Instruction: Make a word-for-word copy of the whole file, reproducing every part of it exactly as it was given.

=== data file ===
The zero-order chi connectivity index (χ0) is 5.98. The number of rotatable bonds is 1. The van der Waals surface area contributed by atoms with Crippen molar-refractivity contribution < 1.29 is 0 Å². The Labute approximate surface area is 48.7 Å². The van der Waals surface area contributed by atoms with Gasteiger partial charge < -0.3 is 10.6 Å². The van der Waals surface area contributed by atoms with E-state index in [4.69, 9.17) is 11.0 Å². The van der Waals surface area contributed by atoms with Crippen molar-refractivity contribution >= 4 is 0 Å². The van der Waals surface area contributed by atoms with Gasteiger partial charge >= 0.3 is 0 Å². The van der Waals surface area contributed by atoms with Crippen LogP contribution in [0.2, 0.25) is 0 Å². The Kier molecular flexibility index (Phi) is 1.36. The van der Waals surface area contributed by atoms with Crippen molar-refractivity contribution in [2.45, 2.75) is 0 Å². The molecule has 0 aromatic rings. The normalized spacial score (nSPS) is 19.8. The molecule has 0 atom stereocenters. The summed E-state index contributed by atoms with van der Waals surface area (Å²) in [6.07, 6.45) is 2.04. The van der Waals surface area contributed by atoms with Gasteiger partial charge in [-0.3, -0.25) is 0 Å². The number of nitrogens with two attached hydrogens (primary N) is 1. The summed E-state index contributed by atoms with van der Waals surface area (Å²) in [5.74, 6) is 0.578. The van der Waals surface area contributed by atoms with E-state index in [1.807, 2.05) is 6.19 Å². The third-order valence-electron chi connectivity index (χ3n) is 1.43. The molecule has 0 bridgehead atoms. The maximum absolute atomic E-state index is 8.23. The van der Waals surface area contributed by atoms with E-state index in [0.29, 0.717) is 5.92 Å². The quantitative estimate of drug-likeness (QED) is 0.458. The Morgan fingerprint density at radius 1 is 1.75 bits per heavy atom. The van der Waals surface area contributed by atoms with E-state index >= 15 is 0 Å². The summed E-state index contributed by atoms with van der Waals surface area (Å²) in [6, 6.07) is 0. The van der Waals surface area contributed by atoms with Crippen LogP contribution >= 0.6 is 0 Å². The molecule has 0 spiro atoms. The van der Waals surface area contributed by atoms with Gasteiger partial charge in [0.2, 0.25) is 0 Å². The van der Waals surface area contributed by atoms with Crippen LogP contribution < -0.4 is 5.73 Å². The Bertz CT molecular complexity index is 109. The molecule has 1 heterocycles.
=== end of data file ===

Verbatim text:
The zero-order chi connectivity index (χ0) is 5.98. The number of rotatable bonds is 1. The van der Waals surface area contributed by atoms with Crippen molar-refractivity contribution < 1.29 is 0 Å². The Labute approximate surface area is 48.7 Å². The van der Waals surface area contributed by atoms with Gasteiger partial charge < -0.3 is 10.6 Å². The van der Waals surface area contributed by atoms with E-state index in [4.69, 9.17) is 11.0 Å². The van der Waals surface area contributed by atoms with Crippen molar-refractivity contribution >= 4 is 0 Å². The van der Waals surface area contributed by atoms with Gasteiger partial charge >= 0.3 is 0 Å². The van der Waals surface area contributed by atoms with Crippen LogP contribution in [0.2, 0.25) is 0 Å². The Kier molecular flexibility index (Phi) is 1.36. The van der Waals surface area contributed by atoms with Crippen molar-refractivity contribution in [2.45, 2.75) is 0 Å². The molecule has 0 aromatic rings. The normalized spacial score (nSPS) is 19.8. The molecule has 0 atom stereocenters. The summed E-state index contributed by atoms with van der Waals surface area (Å²) in [6.07, 6.45) is 2.04. The van der Waals surface area contributed by atoms with Gasteiger partial charge in [-0.3, -0.25) is 0 Å². The number of nitrogens with two attached hydrogens (primary N) is 1. The summed E-state index contributed by atoms with van der Waals surface area (Å²) in [5.74, 6) is 0.578. The van der Waals surface area contributed by atoms with E-state index in [1.807, 2.05) is 6.19 Å². The third-order valence-electron chi connectivity index (χ3n) is 1.43. The molecule has 0 bridgehead atoms. The maximum absolute atomic E-state index is 8.23. The van der Waals surface area contributed by atoms with E-state index in [0.29, 0.717) is 5.92 Å². The quantitative estimate of drug-likeness (QED) is 0.458. The Morgan fingerprint density at radius 1 is 1.75 bits per heavy atom. The van der Waals surface area contributed by atoms with E-state index >= 15 is 0 Å². The summed E-state index contributed by atoms with van der Waals surface area (Å²) in [6, 6.07) is 0. The van der Waals surface area contributed by atoms with Crippen LogP contribution >= 0.6 is 0 Å². The molecule has 0 spiro atoms. The van der Waals surface area contributed by atoms with Gasteiger partial charge in [0.2, 0.25) is 0 Å². The van der Waals surface area contributed by atoms with Crippen LogP contribution < -0.4 is 5.73 Å². The Bertz CT molecular complexity index is 109. The molecule has 1 heterocycles.